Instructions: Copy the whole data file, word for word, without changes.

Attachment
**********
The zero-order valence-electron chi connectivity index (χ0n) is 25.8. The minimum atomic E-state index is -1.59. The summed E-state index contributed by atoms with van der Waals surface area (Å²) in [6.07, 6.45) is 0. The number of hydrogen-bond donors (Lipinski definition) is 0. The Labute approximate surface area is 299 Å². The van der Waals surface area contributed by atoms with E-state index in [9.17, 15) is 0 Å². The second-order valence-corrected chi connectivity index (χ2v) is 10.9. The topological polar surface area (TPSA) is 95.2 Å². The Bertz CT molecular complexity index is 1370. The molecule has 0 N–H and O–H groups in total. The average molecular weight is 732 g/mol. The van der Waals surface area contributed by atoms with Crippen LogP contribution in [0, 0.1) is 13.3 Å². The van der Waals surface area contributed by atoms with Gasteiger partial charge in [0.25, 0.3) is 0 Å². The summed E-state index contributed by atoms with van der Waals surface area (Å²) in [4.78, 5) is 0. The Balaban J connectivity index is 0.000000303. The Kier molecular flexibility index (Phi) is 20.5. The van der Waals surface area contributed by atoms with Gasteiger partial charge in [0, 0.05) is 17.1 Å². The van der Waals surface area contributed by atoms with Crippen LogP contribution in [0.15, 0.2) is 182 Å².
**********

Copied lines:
The zero-order valence-electron chi connectivity index (χ0n) is 25.8. The minimum atomic E-state index is -1.59. The summed E-state index contributed by atoms with van der Waals surface area (Å²) in [6.07, 6.45) is 0. The number of hydrogen-bond donors (Lipinski definition) is 0. The Labute approximate surface area is 299 Å². The van der Waals surface area contributed by atoms with E-state index in [9.17, 15) is 0 Å². The second-order valence-corrected chi connectivity index (χ2v) is 10.9. The topological polar surface area (TPSA) is 95.2 Å². The Bertz CT molecular complexity index is 1370. The molecule has 0 N–H and O–H groups in total. The average molecular weight is 732 g/mol. The van der Waals surface area contributed by atoms with Crippen LogP contribution in [0, 0.1) is 13.3 Å². The van der Waals surface area contributed by atoms with Gasteiger partial charge in [0.25, 0.3) is 0 Å². The summed E-state index contributed by atoms with van der Waals surface area (Å²) in [4.78, 5) is 0. The Balaban J connectivity index is 0.000000303. The Kier molecular flexibility index (Phi) is 20.5. The van der Waals surface area contributed by atoms with Gasteiger partial charge in [0, 0.05) is 17.1 Å². The van der Waals surface area contributed by atoms with Crippen LogP contribution in [0.15, 0.2) is 182 Å².